Here, we place Kasparov on top by virtue of how long he has managed to keep the Elo gap so large and place Carlsen just under him with Karpov a close third. However, this doesn’t account for world champions before Fischer, and we can take a final look at another measure to put this all into context: the ACPL gap in world championships since 1886 (the first recognized world championship). We will ignore games in the championships of Spassky-Fischer and Topalov-Kramnik that were forfeited but will consider those matches as if the problematic games didn’t take place.
Here we see a few pieces of evidence that chess players have gotten better over time (and that Elo should be inflationary): namely, the ACPL decreases, meaning players are playing increasingly accurate moves as time goes on. Indeed, we also see a justification for the previous statement that losing on ACPL doesn’t necessarily mean a worse game: Steinitz, Lasker, Botvinnik, Kasparov, and Carlsen have all won championships while losing on ACPL.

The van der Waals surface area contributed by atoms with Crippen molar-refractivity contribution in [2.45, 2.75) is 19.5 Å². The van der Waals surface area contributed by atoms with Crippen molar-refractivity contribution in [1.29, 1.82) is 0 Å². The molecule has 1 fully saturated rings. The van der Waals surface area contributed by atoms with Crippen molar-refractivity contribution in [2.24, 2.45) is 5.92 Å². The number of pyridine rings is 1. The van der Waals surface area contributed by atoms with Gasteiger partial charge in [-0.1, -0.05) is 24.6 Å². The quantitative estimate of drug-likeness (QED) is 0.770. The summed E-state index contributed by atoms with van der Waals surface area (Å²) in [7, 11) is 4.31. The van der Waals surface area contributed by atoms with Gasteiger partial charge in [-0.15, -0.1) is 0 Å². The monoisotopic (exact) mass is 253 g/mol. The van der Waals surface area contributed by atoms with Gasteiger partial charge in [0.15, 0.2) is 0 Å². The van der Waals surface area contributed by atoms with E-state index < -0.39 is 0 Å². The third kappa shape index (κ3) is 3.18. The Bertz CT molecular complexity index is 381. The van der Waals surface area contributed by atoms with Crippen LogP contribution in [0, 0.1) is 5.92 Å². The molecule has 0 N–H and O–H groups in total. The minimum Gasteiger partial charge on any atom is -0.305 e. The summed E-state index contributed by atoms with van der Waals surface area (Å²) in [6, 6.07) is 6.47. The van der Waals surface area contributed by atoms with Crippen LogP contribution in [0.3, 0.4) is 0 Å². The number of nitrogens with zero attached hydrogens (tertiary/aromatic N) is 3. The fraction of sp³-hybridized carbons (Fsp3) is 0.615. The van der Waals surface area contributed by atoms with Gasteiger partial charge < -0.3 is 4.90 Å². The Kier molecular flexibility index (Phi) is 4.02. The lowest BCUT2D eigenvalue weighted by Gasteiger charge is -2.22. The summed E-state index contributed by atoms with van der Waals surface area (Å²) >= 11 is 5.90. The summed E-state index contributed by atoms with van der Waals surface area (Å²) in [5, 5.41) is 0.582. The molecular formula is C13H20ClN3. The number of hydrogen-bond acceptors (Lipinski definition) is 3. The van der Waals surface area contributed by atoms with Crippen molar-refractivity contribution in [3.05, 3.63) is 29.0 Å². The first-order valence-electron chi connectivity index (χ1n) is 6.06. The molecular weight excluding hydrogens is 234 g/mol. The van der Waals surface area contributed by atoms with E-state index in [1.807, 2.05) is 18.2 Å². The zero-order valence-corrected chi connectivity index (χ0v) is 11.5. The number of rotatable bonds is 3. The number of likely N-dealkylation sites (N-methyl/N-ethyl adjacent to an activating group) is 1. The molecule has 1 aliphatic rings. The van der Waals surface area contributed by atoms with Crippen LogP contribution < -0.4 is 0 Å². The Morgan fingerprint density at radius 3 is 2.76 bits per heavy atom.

Now, let’s take a closer look at the data. Lasker and Alekhine have notably long reigns, and both often won championships quite comfortably, but it is difficult to compare them to the modern era; as the ACPL for all top players goes down, the gap between two players becomes finer and the best possible ACPL gap also tends to decrease; Lasker’s crazy 17+ ACPL gap is unlikely to ever occur again, for example. We see that Carlsen has some of the lowest ACPL throughout history, solidifying him as one of the best players of all time, but we also see that the ACPL gap is an incredibly fickle data point that is very hard to compare. Lasker’s ACPL was so good that, between him and Capablanca, it took decades for the rest of the world to catch up; however, any modern player would wipe the floor with him, and his opponents were notably terrible as seen on the graph; it’s very difficult to compare across far apart time periods because of how much better chess players have become. Nonetheless, Lasker ranks as an all-time great, but it will be difficult to compare Carlsen to Lasker, who played 100 years before him in a far different era.